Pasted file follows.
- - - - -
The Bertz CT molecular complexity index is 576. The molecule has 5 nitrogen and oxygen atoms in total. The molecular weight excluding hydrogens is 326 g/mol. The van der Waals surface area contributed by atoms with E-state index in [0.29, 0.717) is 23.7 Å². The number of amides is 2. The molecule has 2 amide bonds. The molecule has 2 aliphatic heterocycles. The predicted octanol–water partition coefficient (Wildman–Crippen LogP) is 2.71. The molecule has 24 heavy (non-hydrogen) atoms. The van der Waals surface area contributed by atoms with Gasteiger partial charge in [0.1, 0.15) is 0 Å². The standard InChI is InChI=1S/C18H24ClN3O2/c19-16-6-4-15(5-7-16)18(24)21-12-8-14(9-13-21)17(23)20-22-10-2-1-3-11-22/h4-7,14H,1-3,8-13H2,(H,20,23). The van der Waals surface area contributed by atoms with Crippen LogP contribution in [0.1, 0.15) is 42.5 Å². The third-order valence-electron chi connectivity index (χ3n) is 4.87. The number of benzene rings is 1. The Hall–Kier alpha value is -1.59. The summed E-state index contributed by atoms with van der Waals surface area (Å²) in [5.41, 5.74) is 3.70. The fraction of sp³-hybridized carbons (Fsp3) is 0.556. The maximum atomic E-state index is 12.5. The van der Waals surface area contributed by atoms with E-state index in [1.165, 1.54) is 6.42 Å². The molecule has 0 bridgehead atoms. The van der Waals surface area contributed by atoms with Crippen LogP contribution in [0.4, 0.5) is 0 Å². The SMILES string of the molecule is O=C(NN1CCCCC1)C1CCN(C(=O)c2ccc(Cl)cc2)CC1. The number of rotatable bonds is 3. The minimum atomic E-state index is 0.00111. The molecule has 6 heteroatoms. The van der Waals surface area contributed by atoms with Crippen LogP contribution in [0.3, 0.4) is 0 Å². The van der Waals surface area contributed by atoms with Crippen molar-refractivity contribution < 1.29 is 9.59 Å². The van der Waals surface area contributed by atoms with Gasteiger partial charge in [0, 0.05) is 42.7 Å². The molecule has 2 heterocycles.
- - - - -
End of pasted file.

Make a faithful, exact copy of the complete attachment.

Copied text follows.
The Bertz CT molecular complexity index is 576. The molecule has 5 nitrogen and oxygen atoms in total. The molecular weight excluding hydrogens is 326 g/mol. The van der Waals surface area contributed by atoms with E-state index in [0.29, 0.717) is 23.7 Å². The number of amides is 2. The molecule has 2 amide bonds. The molecule has 2 aliphatic heterocycles. The predicted octanol–water partition coefficient (Wildman–Crippen LogP) is 2.71. The molecule has 24 heavy (non-hydrogen) atoms. The van der Waals surface area contributed by atoms with Gasteiger partial charge in [0.1, 0.15) is 0 Å². The standard InChI is InChI=1S/C18H24ClN3O2/c19-16-6-4-15(5-7-16)18(24)21-12-8-14(9-13-21)17(23)20-22-10-2-1-3-11-22/h4-7,14H,1-3,8-13H2,(H,20,23). The van der Waals surface area contributed by atoms with Crippen LogP contribution in [0.1, 0.15) is 42.5 Å². The third-order valence-electron chi connectivity index (χ3n) is 4.87. The number of benzene rings is 1. The Hall–Kier alpha value is -1.59. The summed E-state index contributed by atoms with van der Waals surface area (Å²) in [5.41, 5.74) is 3.70. The fraction of sp³-hybridized carbons (Fsp3) is 0.556. The maximum atomic E-state index is 12.5. The van der Waals surface area contributed by atoms with E-state index in [1.165, 1.54) is 6.42 Å². The molecule has 0 bridgehead atoms. The van der Waals surface area contributed by atoms with Crippen LogP contribution in [0.4, 0.5) is 0 Å². The SMILES string of the molecule is O=C(NN1CCCCC1)C1CCN(C(=O)c2ccc(Cl)cc2)CC1. The number of rotatable bonds is 3. The minimum atomic E-state index is 0.00111. The molecule has 6 heteroatoms. The van der Waals surface area contributed by atoms with Crippen LogP contribution in [0.3, 0.4) is 0 Å². The van der Waals surface area contributed by atoms with Crippen molar-refractivity contribution < 1.29 is 9.59 Å². The van der Waals surface area contributed by atoms with Gasteiger partial charge in [0, 0.05) is 42.7 Å². The molecule has 2 heterocycles.